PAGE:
What’s Innovation? Learning to Love Failure

What’s Innovation? Learning to Love Failure

Anyone rummaging around in search of innovation in the annals of economics will inevitably end up running into Joseph Schumpeter. The political economist was already aware of the fact that innovation is the critical dimension of success more than 100 years ago (1).

But although it appears straightforward on the surface, it isn’t. Scratch the surface and you will always encounter the ‘creative destruction’ he popularized back then: Companies need to constantly innovate and incessantly question their existence to maintain their position on the market.

Do you notice a pattern?

Exactly. The imagery of scratching past a surface is by no means obsolete. Especially for anyone involved in today’s digital transformation. The central issues are clear: products, processes, the organization, customer service, communication, and even the company culture. They all need to be carefully scrutinized. However, what has changed? Competitive pressure has snowballed and the development cycles have greatly intensified compared to the past. Creative destruction – disruptive innovation (2): two terms, one concept. The process is all around us.

And this process also entails failure. “If you want to innovate (…), you have to embrace risk,” stated Michael Dell at last year’s ‘The Next Now!,’ the impulse summit hosted by Dell EMC in Berlin. He continued, “It would be wishful thinking to believe that everything always works right from the start.” And that’s how it is: Companies need to learn how to deal with making mistakes.

The issue is too intricate and for many, they simply procrastinate. And it’s not a prudent approach. Nearly one-half of all companies fear becoming obsolete in the mid-term, and a similar number of companies isn’t sure what the industry will even look like in the mid-term. But the working motto should actually be: Use innovation to shape the market, instead of playing the catch-up game all the time.

How can innovation, the main component in the digital transformation, be pushed forward?

The path begins with the realization that innovation cannot just happen as an aside, but rather it needs to infiltrate every fiber, all hierarchical levels, and each department of a company. It needs to become an integral part of the corporate DNA (and its partner network). The best case scenario is when upper management exemplifies to the rest of the company what innovation is; for this reason, I have often proposed having the Chief Innovation Officer be responsible for ensuring a company-wide change in culture. However, it goes without saying that innovation is not only a concern for a company’s IT. It doesn’t need to be limited to products and companies specifically. It can also act as an example for the external image. For example, it can help eliminate production grievances in countries with low wages, deal with topics of environmental concern, or address other CRS issues. Companies that define innovation in this manner are particularly appealing to markets in the future.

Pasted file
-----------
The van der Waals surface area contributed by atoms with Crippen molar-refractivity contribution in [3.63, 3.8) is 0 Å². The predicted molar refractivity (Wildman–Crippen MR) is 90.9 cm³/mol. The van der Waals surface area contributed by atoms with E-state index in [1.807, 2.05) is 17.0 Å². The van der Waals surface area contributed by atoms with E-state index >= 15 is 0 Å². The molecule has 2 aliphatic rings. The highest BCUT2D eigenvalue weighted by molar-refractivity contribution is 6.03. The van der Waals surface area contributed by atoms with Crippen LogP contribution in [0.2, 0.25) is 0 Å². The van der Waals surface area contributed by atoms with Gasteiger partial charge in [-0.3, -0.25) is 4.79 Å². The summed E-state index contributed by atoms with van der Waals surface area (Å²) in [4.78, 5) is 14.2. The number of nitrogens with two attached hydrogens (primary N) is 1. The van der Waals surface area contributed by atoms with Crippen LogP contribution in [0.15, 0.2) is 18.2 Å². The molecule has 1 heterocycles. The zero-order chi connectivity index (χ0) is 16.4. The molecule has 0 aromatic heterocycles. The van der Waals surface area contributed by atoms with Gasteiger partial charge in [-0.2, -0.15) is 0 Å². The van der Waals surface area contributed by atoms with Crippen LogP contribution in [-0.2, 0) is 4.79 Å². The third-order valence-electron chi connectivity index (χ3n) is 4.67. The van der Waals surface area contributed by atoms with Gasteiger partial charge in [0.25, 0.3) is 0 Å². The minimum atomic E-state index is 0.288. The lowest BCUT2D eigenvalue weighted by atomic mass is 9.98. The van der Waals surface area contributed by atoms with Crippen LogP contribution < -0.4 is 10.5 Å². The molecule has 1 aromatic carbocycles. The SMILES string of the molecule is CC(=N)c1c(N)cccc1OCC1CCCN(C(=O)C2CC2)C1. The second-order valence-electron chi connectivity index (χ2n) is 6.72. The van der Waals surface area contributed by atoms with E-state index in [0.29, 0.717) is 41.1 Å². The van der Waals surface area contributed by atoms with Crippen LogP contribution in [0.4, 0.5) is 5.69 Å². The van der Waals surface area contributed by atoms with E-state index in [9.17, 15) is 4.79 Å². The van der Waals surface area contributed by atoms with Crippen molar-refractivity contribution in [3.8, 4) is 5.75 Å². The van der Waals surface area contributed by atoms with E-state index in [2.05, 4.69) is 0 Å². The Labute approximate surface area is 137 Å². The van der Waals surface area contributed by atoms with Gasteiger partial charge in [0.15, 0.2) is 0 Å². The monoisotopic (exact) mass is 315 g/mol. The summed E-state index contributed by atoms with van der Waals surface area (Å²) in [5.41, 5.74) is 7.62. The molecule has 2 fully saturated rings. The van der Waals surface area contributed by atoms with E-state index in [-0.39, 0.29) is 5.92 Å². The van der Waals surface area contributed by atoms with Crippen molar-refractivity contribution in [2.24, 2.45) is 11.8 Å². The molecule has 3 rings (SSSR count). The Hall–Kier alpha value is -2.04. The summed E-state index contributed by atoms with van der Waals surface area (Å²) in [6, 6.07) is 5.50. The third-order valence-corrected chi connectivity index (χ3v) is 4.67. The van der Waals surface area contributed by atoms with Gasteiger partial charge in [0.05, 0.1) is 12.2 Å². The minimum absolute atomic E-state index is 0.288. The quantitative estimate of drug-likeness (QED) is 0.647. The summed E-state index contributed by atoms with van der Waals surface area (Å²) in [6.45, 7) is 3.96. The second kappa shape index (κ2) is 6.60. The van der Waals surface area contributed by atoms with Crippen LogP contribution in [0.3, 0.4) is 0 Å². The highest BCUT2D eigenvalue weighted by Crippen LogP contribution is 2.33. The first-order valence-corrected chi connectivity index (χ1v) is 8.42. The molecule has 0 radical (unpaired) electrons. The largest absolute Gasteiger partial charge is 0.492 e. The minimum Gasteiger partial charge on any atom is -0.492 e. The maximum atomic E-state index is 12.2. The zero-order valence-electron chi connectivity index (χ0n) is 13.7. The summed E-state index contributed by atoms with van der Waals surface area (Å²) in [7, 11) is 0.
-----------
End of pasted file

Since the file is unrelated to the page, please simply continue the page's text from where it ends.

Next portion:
(1) That was the year 1912. By the way, Schumpeter looked at entrepreneurs as if they were heroes. He considered them responsible for the prosperity of the masses. One of his more relevant examples: Companies made sure that not only the Queen could afford silk stockings, but that they were in reach of factory workers, as well. The process of capitalism would gradually increase the standard of life for the masses, and innovation (just like monopolies) are at the center of this development.

(2) ‘Innovation’ comes from the Latin meaning ‘to renew, restore; to change.’ The term was first mentioned in Duden, the authoritative dictionary of the German language, in 1915, which was published only shortly after Schumpeter published his theory. A coincidence?


By Dinko Eror

Published with permission from https://blog.dellemc.com/en-us/